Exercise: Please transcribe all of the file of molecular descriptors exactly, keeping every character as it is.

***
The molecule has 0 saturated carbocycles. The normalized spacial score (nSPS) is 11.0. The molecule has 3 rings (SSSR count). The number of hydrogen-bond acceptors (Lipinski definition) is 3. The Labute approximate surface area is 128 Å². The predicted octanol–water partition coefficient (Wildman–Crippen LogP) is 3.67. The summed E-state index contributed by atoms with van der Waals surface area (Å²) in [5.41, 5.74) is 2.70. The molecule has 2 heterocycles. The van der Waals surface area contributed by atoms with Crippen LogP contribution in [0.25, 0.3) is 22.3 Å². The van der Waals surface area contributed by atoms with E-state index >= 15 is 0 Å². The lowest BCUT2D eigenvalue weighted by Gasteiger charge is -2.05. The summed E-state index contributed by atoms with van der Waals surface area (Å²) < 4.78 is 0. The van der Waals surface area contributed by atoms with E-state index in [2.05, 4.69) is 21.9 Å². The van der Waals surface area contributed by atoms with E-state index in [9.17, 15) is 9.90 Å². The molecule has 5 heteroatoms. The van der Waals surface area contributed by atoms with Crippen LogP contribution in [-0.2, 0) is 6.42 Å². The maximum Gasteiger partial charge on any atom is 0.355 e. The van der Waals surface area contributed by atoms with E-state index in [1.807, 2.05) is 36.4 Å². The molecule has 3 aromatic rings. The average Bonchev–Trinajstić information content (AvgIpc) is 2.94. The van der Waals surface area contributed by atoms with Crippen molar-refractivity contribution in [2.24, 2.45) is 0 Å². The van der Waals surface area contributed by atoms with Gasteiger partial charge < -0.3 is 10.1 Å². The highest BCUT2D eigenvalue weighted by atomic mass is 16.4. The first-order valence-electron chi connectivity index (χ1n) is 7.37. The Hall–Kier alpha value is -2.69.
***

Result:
The molecule has 0 saturated carbocycles. The normalized spacial score (nSPS) is 11.0. The molecule has 3 rings (SSSR count). The number of hydrogen-bond acceptors (Lipinski definition) is 3. The Labute approximate surface area is 128 Å². The predicted octanol–water partition coefficient (Wildman–Crippen LogP) is 3.67. The summed E-state index contributed by atoms with van der Waals surface area (Å²) in [5.41, 5.74) is 2.70. The molecule has 2 heterocycles. The van der Waals surface area contributed by atoms with Crippen LogP contribution in [0.25, 0.3) is 22.3 Å². The van der Waals surface area contributed by atoms with E-state index >= 15 is 0 Å². The lowest BCUT2D eigenvalue weighted by Gasteiger charge is -2.05. The summed E-state index contributed by atoms with van der Waals surface area (Å²) < 4.78 is 0. The van der Waals surface area contributed by atoms with E-state index in [2.05, 4.69) is 21.9 Å². The van der Waals surface area contributed by atoms with E-state index in [9.17, 15) is 9.90 Å². The molecule has 5 heteroatoms. The van der Waals surface area contributed by atoms with Crippen LogP contribution in [-0.2, 0) is 6.42 Å². The maximum Gasteiger partial charge on any atom is 0.355 e. The van der Waals surface area contributed by atoms with E-state index in [1.807, 2.05) is 36.4 Å². The molecule has 3 aromatic rings. The average Bonchev–Trinajstić information content (AvgIpc) is 2.94. The van der Waals surface area contributed by atoms with Crippen molar-refractivity contribution in [2.24, 2.45) is 0 Å². The van der Waals surface area contributed by atoms with Gasteiger partial charge < -0.3 is 10.1 Å². The highest BCUT2D eigenvalue weighted by atomic mass is 16.4. The first-order valence-electron chi connectivity index (χ1n) is 7.37. The Hall–Kier alpha value is -2.69.